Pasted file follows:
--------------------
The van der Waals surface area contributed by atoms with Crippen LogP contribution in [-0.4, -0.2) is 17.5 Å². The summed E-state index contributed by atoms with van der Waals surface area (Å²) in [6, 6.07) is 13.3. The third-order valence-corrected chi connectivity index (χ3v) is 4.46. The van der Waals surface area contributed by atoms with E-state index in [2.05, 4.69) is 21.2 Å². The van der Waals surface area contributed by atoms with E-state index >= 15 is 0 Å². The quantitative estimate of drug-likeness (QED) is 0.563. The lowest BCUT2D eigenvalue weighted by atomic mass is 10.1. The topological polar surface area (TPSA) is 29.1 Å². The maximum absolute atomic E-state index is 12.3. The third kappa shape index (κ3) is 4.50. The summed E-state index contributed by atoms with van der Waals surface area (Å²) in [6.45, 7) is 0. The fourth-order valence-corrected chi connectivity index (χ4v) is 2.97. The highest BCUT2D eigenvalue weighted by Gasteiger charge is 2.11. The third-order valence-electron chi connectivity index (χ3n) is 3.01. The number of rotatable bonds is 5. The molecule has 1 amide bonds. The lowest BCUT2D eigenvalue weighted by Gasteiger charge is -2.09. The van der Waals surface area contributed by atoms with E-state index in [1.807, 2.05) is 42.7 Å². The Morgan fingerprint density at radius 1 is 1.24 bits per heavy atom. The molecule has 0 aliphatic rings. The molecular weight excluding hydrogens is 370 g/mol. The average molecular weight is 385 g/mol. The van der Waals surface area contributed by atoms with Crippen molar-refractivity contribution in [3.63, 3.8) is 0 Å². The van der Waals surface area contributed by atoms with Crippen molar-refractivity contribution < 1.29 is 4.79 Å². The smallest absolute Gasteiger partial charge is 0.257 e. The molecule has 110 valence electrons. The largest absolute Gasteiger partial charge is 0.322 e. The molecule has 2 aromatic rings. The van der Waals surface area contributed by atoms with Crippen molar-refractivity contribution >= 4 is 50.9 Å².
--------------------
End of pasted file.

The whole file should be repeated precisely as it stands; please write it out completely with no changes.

The van der Waals surface area contributed by atoms with Crippen LogP contribution in [-0.4, -0.2) is 17.5 Å². The summed E-state index contributed by atoms with van der Waals surface area (Å²) in [6, 6.07) is 13.3. The third-order valence-corrected chi connectivity index (χ3v) is 4.46. The van der Waals surface area contributed by atoms with E-state index in [2.05, 4.69) is 21.2 Å². The van der Waals surface area contributed by atoms with E-state index >= 15 is 0 Å². The quantitative estimate of drug-likeness (QED) is 0.563. The lowest BCUT2D eigenvalue weighted by atomic mass is 10.1. The topological polar surface area (TPSA) is 29.1 Å². The maximum absolute atomic E-state index is 12.3. The third kappa shape index (κ3) is 4.50. The summed E-state index contributed by atoms with van der Waals surface area (Å²) in [6.45, 7) is 0. The fourth-order valence-corrected chi connectivity index (χ4v) is 2.97. The highest BCUT2D eigenvalue weighted by Gasteiger charge is 2.11. The third-order valence-electron chi connectivity index (χ3n) is 3.01. The number of rotatable bonds is 5. The molecule has 1 amide bonds. The lowest BCUT2D eigenvalue weighted by Gasteiger charge is -2.09. The van der Waals surface area contributed by atoms with E-state index in [1.807, 2.05) is 42.7 Å². The Morgan fingerprint density at radius 1 is 1.24 bits per heavy atom. The molecule has 0 aliphatic rings. The molecular weight excluding hydrogens is 370 g/mol. The average molecular weight is 385 g/mol. The van der Waals surface area contributed by atoms with Crippen molar-refractivity contribution in [3.63, 3.8) is 0 Å². The van der Waals surface area contributed by atoms with Crippen molar-refractivity contribution < 1.29 is 4.79 Å². The smallest absolute Gasteiger partial charge is 0.257 e. The molecule has 110 valence electrons. The largest absolute Gasteiger partial charge is 0.322 e. The molecule has 2 aromatic rings. The van der Waals surface area contributed by atoms with Crippen molar-refractivity contribution >= 4 is 50.9 Å².